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How Do We Solve Government Cybersecurity?

29 Aug 2017 by Debbie Malone

This article originally appeared in Volume 2, Issue 3 of <theScript> Quarterly digital magazine.

Cybersecurity at all levels of government has reached a critical tipping point.

August 2016 was one of the first dominoes in a series of events that would bring the world into a new era. A hacker group known as the Shadow Brokers claimed to have infiltrated IT systems belonging to the U.S. National Security Agency (NSA). Then, in April 2017, they released a host of alleged NSA hacking tools and exploits, one of which was later used to perpetrate the now infamous WannaCry and Petya ransomware attacks.

NSA officials eventually traced the WannaCry computer worm back to North Korea. Flaws in the ransomware’s code prevented anyone from collecting its ill-gotten gains — which strongly implicated or even confirmed involvement. But the fallout from the leaked exploit didn’t stop there.

About a month later, Petya launched, along with its many variants. More advanced than its predecessor, it struck hard in Ukraine. Although Petya used the same leaked exploit as WannaCry, it’s possible it had an even more nefarious purpose. The timing of its release and its similarities to malware used by a hacking group with ties to Russia has led some analysts to suspect Petya was part of a Russian-led cyber offensive aimed at wreaking havoc on Ukraine’s infrastructure.

The age of cyber warfare is here, and government cybersecurity officials are struggling to hold the front lines.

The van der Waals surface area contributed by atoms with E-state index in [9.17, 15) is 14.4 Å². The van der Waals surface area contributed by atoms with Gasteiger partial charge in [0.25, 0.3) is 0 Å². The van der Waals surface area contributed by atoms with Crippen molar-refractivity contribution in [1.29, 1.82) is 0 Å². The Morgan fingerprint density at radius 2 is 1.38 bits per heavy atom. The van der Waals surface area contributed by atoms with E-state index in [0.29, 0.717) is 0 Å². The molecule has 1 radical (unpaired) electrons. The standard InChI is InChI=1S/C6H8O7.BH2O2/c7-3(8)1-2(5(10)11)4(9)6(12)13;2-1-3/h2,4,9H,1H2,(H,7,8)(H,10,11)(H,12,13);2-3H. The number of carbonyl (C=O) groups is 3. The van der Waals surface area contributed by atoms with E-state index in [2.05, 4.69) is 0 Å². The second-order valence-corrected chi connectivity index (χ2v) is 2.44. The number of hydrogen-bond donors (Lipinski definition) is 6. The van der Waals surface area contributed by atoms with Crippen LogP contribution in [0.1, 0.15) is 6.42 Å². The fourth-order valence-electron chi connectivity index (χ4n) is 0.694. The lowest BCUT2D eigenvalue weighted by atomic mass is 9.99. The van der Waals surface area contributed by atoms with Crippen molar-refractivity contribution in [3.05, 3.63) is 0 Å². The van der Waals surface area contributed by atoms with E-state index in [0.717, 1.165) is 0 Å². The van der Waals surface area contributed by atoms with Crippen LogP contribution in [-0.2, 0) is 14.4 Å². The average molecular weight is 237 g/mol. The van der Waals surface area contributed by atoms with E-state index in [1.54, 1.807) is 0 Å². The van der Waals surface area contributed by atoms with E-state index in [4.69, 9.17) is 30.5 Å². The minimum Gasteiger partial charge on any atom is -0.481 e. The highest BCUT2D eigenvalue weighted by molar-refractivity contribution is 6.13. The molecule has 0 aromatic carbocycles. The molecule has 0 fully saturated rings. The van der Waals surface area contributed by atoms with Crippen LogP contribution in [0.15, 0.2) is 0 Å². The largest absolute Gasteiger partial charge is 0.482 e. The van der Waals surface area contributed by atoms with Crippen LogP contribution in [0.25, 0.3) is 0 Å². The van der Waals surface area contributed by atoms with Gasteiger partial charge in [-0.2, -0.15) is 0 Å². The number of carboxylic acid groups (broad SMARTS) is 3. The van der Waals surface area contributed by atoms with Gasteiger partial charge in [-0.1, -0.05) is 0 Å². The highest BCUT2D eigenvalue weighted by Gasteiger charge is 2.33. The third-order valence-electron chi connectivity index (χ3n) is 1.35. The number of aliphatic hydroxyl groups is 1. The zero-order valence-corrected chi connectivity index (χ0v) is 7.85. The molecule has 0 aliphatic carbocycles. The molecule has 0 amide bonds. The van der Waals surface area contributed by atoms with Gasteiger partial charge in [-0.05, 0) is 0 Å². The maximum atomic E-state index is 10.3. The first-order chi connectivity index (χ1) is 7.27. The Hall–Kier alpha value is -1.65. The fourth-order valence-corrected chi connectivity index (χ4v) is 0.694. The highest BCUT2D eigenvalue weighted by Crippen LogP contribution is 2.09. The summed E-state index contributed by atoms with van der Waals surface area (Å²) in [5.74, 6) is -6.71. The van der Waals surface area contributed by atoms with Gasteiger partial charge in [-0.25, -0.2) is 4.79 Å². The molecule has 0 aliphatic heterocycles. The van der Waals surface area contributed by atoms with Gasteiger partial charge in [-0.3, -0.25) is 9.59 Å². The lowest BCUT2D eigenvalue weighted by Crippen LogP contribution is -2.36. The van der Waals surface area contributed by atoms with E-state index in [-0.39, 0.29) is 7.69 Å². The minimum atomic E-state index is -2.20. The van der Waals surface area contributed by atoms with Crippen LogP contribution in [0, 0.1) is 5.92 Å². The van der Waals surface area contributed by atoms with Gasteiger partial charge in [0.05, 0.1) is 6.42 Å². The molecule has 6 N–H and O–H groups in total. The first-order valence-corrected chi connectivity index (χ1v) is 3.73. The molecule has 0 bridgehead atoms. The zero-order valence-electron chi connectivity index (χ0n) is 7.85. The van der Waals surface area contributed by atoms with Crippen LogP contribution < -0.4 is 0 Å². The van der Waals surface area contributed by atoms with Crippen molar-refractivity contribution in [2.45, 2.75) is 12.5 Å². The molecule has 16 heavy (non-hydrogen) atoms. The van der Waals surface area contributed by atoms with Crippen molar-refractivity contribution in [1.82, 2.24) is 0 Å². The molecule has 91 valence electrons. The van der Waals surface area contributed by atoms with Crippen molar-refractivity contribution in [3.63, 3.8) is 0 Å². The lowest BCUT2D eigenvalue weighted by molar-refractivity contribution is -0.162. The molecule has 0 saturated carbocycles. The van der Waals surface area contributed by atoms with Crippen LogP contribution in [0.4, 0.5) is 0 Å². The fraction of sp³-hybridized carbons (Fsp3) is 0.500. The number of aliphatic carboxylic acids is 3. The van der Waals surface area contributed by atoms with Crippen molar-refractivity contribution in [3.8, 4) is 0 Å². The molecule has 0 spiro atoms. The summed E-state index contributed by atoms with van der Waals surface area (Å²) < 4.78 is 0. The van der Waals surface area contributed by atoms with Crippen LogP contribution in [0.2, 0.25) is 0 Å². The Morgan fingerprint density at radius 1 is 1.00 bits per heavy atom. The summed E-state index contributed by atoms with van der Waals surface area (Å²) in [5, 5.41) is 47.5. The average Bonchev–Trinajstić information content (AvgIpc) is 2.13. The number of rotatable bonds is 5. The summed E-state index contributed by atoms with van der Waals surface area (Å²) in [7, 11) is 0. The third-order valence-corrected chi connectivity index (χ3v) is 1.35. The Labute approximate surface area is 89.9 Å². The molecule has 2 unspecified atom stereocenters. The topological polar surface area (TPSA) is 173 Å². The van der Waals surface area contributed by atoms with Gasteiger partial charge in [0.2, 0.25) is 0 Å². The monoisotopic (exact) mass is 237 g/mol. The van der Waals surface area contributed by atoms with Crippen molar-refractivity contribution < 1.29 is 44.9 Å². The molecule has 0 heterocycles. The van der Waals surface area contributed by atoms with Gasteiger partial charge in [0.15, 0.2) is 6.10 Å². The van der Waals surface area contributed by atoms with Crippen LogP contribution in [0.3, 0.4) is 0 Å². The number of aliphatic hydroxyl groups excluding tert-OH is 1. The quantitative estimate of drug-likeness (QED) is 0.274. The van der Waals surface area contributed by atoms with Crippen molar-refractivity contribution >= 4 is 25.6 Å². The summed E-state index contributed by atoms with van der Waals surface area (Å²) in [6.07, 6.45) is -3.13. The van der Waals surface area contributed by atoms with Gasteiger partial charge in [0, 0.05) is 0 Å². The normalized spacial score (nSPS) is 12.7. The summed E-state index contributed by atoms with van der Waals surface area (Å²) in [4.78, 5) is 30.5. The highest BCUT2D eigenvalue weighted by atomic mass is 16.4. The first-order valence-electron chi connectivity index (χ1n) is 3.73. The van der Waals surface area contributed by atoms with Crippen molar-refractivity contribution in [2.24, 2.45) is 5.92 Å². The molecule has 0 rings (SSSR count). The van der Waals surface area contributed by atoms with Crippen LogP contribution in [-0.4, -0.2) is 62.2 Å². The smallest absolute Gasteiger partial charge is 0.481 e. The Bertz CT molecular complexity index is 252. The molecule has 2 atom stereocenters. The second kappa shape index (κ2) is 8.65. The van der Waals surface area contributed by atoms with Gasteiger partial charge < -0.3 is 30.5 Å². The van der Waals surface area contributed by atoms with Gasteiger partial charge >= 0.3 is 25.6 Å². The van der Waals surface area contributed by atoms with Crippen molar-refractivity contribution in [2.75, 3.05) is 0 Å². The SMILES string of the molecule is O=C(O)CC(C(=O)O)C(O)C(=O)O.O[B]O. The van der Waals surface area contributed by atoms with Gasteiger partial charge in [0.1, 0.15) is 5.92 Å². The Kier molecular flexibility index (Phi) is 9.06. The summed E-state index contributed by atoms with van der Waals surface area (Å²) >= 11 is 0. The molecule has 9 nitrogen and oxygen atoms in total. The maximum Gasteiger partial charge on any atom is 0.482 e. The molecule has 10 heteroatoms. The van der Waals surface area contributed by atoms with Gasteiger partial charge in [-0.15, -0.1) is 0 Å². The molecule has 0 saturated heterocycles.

Assessing current cybersecurity risks

Security incidents involving public sector IT systems have become a growing pattern. According to a report by the Institute for Critical Infrastructure Technology, government data breaches increased by 40% in 2016. But what can be done to reverse this alarming trend and ensure critical U.S. infrastructure is protected?

Assessing IT security risks associated with current systems might be the best place to start. A May 2016 report by the U.S. Government Accountability Office found federal agencies spend more than 75% of their IT budget on maintaining legacy systems, many of which are no longer supported and have gaping vulnerabilities.

Replacing outdated technology that can’t keep up with emerging cybersecurity threats is imperative for the public sector. But it’s also important to prioritize modernization of government IT systems that will have the greatest impact on security and efficiency. And to do that, you need a clear view of the bigger picture.

However, many public sector IT decision-makers struggle to address overall problems and systematic issues — and have to stretch their resources just to meet individual compliance requirements.

Robert Powell, senior adviser for cybersecurity in NASA’s office of the chief information officer, believes decision-makers must do more than check off a list. He was a panelist at the AFCEA Energy & Earth Science IT Symposium in July, where he spoke about this issue.

“I think that you can get so overly focused on compliance and trying to get a good grade or a good score, or be green or what have you, when really what we need to be focused on is risk. Why do we have compliance? Well, it’s to manage risk. If you forget that basic principle of how do I manage risk, why do we even have a risk process in place?” he said.